The Only Mantra You’ll Ever Need

The other day, I was at the optometrist’s getting a lesson on “how to insert and remove contact lenses”.

I have wanted contacts ever since I had to start wearing glasses regularly (hello 40’s!) and I have been terrified of them for just as long. It’s probably why, as desperate as I was to get them, I kept putting it off.

You see, I have this thing with my eyes.  a) they are tiny-I barely have eyelids and my face is small as it is.  and b) they REALLY don’t like anything being anywhere near them.

I have never met a makeup artist that was able to put mascara on my lashes.  Every last one would give a deep sigh of frustration at my fluttering and blinking eyes, and hand me the wand: “Here, they’d bark. You do it.”

I had this voice in my head saying over and over again in a loop: “You need to be able to keep your eyes open in order to get contacts in & out. You’re just not going to be able to do it”

And  I would put it off again.

 

Until this time. I have new insurance, and with it, new doctors. I went for an eye exam and before I knew it, I was booked in for a training.

And so there I was last Friday morning, staring into a mirror with two contacts in front of me and Dr. Lee sitting beside me, mustering all the patience she could find.

It wasn’t going well.

“No, your lid is slipping!  Hold it up!”

“Nope–you’re at the wrong angle”

“Nope. Not in.”

“Nope”

I was on the verge of giving up. My face was red and my eyes watering, but when I looked in the mirror I caught a glimpse of my necklace. It’s a simple gold chain with 5 small stones in various shades of turquoise and blues. I saw it in a shop one day in August and it caught my eye because it was the colors of the Virtual Summer Cello Festival logo. My festival. My logo.

Immediately, I thought of the blood, sweat, and tears I had poured into that project. The fear, the risk, the worry of embarrassment, and finally, the successes and breakthroughs of the students, the friendships they formed and maintain today, and the sense of pride I feel every time I see that logo.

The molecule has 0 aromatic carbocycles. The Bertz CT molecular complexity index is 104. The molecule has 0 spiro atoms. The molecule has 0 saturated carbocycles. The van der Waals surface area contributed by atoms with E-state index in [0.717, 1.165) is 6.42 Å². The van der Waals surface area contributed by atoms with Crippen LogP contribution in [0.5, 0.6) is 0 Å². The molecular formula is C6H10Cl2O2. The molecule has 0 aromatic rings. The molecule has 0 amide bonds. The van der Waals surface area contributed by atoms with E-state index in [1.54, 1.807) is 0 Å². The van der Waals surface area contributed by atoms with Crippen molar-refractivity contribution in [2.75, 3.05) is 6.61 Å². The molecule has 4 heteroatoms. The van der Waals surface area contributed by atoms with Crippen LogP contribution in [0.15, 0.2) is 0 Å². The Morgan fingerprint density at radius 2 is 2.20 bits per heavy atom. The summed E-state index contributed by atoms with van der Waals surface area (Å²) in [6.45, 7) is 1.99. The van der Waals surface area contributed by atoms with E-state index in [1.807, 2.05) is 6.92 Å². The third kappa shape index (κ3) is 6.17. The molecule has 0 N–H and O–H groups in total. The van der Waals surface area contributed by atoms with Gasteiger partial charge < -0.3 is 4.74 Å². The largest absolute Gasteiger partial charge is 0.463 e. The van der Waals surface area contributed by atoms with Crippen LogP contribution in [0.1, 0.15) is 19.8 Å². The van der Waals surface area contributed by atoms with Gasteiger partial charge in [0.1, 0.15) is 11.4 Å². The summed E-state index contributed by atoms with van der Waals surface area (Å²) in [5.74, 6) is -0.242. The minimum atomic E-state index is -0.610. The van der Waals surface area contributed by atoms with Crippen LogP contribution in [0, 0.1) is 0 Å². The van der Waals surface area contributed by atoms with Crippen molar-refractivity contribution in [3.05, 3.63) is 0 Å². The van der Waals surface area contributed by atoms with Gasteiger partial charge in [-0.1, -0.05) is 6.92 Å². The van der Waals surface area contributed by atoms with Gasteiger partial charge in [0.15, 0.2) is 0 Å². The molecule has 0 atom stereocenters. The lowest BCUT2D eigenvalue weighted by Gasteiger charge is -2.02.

This necklace, I thought to myself, will remind me that I can do hard things.

And catching sight of that necklace in the mirror on Friday, I took a deep breath, looked right at Dr. Lee, and said:

” I can do this.  I can do hard things”

And the right one went in.

She cheered.

“Yes! You can do hard things!” She squealed.

The left one went in.

And then we went through taking them out (it was a much quicker process) and she sent me home with my new contacts.

 

to be perfectly honest, I still struggle.  It takes me a few tries, a few moments of “Maybe I can’t!” but deep down, I know that I can, and that keeps me going.

And I know that it’s just like anything else.  Muscle memory. Trial and error. Getting the hang of it.  Learning how to put contacts in isn’t any different than learning how to play a difficult new piece, or how to create a new program.

It’s always a bit scary.

It’s definitely frustrating.

It’s probably going to be hard.

But that’s okay. Because you and I? We can do hard things.

Cheers to us!

Kate x

P.S. If you are a professional musician and looking to create a better professional and financial situation for yourself in 2021, I hope you’ll join me this week for my FREE 3-day training called Pivot to Purpose. From Tuesday, December 1st to Thursday, Dec 3rd, we’ll meet in a private Facebook Group from 12:30-1:30 EST (you’ll also be sent the replay video each evening in case you can’t join us live.)

It’s all about figuring out what you want your future to look like, and mapping out the route to get yourself there. You bring your goals and dreams, I’ll bring the tools and tips.  Together, we can make things happen. To join, just click here, and I’ll see you there!

P.P.S. And if you want to join the ongoing party, swing by the Tales From The Lane Facebook Group to find your community of like-minded musicians looking to make this world a better place.

 

 

Leave a Reply

%d bloggers like this: